If you feel you could benefit from a support group but have concerns about how people will look at you, remember you are not taking your acquaintances with you to the meetings.They will not be privy to your thoughts and feelings. An advantage of a support group is that the people there are strangers, so you have not reputation to maintain.Plus, a general rule among support group members is “no judgment”. Support groups are places of confidence where you can safely share whatever is on your mind.

Finding the right support group for you may take a little effort, but there are many resources available. Some groups are even available online.The Mental Health Association in Niagara County maintains a list of support groups and even sponsors several in Lockport and Niagara Falls. They also provide periodic trainings for support group leaders and have resources for individuals who wish to start one. For more information, visit www.mhanc.com or call 716-433-3780.


The original publication date was February 15, 2015 under the title Crisis Control: Getting by with a little help from your group. Mind Matters is a regular column of the Niagara Gazette and Lockport Union-Sun Journal.

PamePamela.imagela Szalay is the Director of Marketing and Operations at the Mental Health Association in Niagara County Inc. and provides educational presentations and workshops on mental health topics for the community. You can reach her by email.

Science sheds some light on the winter blues

Re-printed by permission from Greater Niagara Newspapers.

snow covered pathI know, I know. You’re tired of this cold weather, the cloudy skies, the miserable commute. You feel shut-up, unable to do your usual activities, reluctant to face the bitter cold even to fetch a gallon of milk or a cup of hot coffee.

This is typical winter weather in our region, and with the end of the holiday season it is literally darker than ever. This is the time of year when some of us really get down in the dumps. Some of us even get depressed.

One of the downsides of the stigma surrounding mental illness is that we tend to downplay the role of emotions in our health. We discount them as irrational or meaningless. But emotions can serve as valuable indicators. If they are causing a disruption to our lives, we may need to investigate them as well as what is happening in our bodies. If you are struggling to get through the day, feeling tired and irritable, not sleeping well, having trouble concentrating, experiencing hopelessness and avoiding people, you may be dealing with more than a simple mood swing. You may have a case of Seasonal Affective Disorder, or S.A.D.

Having lived here far above the equator for about 90% of my life, I am statistically more likely to be affected by S.A.D. than someone living in Florida. But is this a sign that I am a wimp? Am I just not cut out for the inconvenience and unpleasantness of our harsh winters?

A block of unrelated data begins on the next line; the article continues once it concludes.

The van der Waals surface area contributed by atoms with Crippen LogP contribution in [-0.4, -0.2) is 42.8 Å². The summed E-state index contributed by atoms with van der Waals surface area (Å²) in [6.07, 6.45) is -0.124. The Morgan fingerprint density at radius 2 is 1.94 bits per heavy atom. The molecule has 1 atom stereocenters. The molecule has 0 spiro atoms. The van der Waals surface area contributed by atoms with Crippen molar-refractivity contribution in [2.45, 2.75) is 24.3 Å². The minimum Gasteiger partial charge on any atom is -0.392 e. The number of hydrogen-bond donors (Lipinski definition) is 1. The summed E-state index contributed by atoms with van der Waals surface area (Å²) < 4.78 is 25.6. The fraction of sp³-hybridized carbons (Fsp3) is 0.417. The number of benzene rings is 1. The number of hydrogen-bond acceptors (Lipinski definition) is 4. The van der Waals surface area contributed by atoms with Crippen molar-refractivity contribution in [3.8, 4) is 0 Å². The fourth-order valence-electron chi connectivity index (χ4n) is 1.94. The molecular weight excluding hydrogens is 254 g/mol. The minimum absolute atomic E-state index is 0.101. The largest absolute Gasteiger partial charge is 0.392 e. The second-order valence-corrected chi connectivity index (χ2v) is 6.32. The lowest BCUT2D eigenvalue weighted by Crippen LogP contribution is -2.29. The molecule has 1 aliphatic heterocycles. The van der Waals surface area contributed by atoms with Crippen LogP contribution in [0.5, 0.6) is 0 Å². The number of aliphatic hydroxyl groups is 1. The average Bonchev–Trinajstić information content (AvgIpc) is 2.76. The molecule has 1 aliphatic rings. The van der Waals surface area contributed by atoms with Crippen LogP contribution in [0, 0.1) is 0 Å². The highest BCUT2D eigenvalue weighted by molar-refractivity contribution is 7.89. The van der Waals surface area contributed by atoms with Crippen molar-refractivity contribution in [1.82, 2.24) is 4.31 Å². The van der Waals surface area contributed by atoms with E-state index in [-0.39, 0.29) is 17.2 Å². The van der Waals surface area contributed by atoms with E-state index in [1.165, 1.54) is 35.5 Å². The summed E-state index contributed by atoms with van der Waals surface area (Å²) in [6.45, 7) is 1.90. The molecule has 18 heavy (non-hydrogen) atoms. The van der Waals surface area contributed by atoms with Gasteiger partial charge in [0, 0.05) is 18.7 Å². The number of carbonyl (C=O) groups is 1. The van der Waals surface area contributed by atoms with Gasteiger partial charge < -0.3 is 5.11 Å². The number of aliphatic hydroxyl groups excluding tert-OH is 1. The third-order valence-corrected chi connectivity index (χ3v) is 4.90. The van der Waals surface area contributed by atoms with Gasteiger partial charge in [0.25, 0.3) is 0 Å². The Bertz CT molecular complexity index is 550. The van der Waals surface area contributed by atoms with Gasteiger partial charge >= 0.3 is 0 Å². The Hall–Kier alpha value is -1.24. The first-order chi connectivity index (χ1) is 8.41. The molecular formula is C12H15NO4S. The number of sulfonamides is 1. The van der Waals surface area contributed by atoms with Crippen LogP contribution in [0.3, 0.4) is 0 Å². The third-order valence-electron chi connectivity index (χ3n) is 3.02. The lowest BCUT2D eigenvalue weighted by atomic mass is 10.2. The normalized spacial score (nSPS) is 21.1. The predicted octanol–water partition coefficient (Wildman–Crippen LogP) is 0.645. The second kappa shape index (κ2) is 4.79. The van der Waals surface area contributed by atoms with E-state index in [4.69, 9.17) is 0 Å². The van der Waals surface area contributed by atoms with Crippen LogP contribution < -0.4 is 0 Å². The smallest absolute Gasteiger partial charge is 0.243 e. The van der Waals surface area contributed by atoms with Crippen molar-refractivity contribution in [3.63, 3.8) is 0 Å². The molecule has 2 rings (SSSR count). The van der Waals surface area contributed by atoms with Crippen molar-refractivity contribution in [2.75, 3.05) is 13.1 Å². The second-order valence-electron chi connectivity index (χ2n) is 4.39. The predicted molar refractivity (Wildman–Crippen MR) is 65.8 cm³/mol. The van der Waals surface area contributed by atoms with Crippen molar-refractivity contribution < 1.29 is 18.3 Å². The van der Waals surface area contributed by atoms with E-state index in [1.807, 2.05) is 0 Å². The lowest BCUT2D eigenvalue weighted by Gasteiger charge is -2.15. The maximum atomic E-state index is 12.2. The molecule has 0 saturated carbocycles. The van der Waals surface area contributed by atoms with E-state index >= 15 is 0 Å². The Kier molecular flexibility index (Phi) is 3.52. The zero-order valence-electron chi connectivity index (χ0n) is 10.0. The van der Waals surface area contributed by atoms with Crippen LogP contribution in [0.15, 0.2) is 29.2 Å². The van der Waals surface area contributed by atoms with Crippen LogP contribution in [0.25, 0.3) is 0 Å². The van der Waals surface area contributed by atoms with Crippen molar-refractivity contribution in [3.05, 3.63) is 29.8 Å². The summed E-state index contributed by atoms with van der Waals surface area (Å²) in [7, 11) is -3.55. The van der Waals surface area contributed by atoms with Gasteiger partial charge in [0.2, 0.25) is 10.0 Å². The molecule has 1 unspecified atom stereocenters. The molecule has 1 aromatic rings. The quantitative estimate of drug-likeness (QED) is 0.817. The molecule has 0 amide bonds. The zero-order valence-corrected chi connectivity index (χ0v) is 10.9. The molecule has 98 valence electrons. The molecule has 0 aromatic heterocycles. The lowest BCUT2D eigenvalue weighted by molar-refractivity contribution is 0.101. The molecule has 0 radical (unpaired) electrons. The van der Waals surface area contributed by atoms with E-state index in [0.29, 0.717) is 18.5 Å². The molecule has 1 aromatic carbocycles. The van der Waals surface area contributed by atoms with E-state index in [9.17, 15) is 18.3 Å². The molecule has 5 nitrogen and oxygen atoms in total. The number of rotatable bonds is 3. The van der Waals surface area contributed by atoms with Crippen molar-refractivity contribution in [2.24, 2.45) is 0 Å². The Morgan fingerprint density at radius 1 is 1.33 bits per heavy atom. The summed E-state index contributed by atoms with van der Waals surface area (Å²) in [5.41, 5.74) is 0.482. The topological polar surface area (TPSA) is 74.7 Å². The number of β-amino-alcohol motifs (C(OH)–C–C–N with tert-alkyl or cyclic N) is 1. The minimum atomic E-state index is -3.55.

Whether you identify with my plight or feel inclined to shake your head in pity or disgust, I am pleased to point out that science is here to defend me and all of us battling S.A.D. Research shows that the primary culprits behind moodiness this time of year is lack of sunlight and a disruption of circadian rhythms, and there are tangible physical processes involved that affect both our behavior and our hormones.

First, it is important to understand what a circadian rhythm is. It’s a process that the body goes through along a 24-hour cycle and it can be reset by an external influence. The sleep cycle is an example of a circadian rhythm which is influenced by light levels. When darkness is detected, the hormone melatonin is secreted from a gland in our brain. Melatonin modulates sleep patterns according to circadian and seasonal rhythms. More melatonin is secreted as darkness increases, so as we are experiencing some of the darkest days of the year our levels of melatonin are changing. Our bodies may produce it either earlier or later in the day, causing unusual shifts in our mood.

There is a complex chain of events that can result in undesirable levels of melatonin. As scientists begin to understand the process, they are gaining insight into how to adjust these levels to help people suffering from S.A.D., major depressive disorder and bipolar disorder.

While the future looks promising, there are also many options available right now for those suffering from S.A.D. For example, light therapy is effective for 50 to 60 percent of people. You can try to soak up as much natural sunlight as possible by getting on a consistent sleep schedule and getting up early to catch the morning rays. A broad spectrum light box can be used as well. For faster results, aerobic exercise is recommended. A brisk walk outside is especially helpful, as it increases exposure to sunlight while improving mood and reducing stress.

Diet also plays a role. You may be craving carbohydrates, but sugary foods only cause a temporary energy spike followed by a crash. To avoid this rollercoaster in your mood, satisfy your craving with complex carbohydrates like rice or potatoes or healthy simple carbs like fruits.

Also, it is important not to isolate yourself, as tempting as that can be when your mood is low. Staying active and interacting with people will boost your mood.

Finally, if you suspect that professional help is needed, therapy and medications can be very effective. These are available by talking to your doctor.

The overall message, beyond the importance of treating mood disorders like the winter blues, is that to maintain wellness we must consider our bodies and our minds. If we want to live life to its fullest, we cannot afford to allow fear and stigma of mental health issues to prevent us from taking care of all aspects of our health, including our mysterious moods.


Mind Matters is a regular column of Greater Niagara Newspapers. The above article was published on January 18, 2015 in the Niagara Gazette, Lockport Union-Sun Journal and Tonawanda News.